Symptomatology of depression among children who have (vs. have not) experienced maltreatment is greater in severity, more resistant to conventional treatment, and associated with elevated risk for suicide. Recent evidence implicates perturbations in stress regulatory systems and heightened negative self-appraisals as factors that increase the severity of psychopathology experienced by depressed maltreated (vs. non-maltreated) youth. Likely explanatory mechanisms for these differences are disturbances in the function of the hypothalamic-pituitary axis (HPA) and persistent negative self-referential biases supported by prefrontal cortex function including the dorsal anterior cingulate cortex (dACC). The cortisol awakening response (CAR) and dACC activity during a self-appraisal task were assessed in maltreated and non-maltreated depressed youth. Hierarchical linear models were employed to model the CAR. Maltreatment group, dACC activity during positive and negative self-appraisals as well as other key predictors, were included in the models. Post hoc analyses explored explanations for significant differences. Results indicated that maltreated depressed youth exhibited a higher CAR compared to non-maltreated youth. At low levels of dACC activity during processing of negative self-descriptors maltreated and non-maltreated depressed youth's CAR did not differ. However, at elevated levels of dACC activity during processing of negative self-descriptors maltreated depressed youth exhibited significantly higher CAR compared to non-maltreated depressed youth.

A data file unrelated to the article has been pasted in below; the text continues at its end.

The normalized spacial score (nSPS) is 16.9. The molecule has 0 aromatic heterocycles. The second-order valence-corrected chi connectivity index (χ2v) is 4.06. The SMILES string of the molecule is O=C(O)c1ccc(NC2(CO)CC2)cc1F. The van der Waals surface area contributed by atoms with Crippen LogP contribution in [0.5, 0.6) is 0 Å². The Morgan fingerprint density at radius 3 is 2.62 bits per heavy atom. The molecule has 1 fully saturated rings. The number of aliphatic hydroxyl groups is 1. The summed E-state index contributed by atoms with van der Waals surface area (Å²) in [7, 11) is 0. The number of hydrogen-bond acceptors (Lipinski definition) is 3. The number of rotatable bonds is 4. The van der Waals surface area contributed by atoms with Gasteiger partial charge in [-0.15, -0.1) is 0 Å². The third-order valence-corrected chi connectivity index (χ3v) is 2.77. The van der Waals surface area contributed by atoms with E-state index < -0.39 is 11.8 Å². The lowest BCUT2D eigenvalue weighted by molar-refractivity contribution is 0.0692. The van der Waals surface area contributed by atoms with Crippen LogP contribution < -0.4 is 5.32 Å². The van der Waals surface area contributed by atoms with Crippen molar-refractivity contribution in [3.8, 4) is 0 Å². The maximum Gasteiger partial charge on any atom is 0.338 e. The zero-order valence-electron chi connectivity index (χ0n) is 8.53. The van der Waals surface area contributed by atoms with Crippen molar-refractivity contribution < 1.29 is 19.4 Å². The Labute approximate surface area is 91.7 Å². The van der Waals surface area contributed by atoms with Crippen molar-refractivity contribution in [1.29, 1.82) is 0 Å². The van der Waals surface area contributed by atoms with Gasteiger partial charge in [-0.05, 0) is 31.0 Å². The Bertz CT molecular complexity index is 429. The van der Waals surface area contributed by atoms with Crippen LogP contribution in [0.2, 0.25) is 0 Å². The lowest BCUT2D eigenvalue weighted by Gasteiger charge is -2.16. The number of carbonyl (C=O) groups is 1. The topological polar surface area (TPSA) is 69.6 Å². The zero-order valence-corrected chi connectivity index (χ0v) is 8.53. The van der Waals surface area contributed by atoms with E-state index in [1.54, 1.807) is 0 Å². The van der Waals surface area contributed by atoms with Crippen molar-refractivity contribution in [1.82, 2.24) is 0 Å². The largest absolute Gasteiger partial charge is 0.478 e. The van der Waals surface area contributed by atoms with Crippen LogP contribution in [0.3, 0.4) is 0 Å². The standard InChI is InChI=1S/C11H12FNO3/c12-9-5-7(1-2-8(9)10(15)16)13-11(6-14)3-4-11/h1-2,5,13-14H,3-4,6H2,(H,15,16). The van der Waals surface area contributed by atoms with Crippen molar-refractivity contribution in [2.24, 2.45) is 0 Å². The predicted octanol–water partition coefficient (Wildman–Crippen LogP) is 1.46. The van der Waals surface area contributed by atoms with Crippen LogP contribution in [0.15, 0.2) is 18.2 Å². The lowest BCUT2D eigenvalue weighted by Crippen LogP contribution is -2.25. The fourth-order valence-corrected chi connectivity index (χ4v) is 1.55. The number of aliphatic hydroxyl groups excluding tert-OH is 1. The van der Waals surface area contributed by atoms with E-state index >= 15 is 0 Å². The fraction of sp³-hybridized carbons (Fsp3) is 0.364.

Bibliographical noteFunding Information:
This work was supported by grant, K01MH092601 and a NARSAD awarded to KQ. The work of JA was supported by training grant T32-DA037183 and grant 1K01AA024805. Thank you to Drs. Mary Phillips, Ronald Dahl, Kathleen Thomas, and Daniel Pine, mentors of the first author. Special thanks to Dr. Phil Fisher for guidance and critique.
- Anterior cingulate cortex
- Cortisol awakening response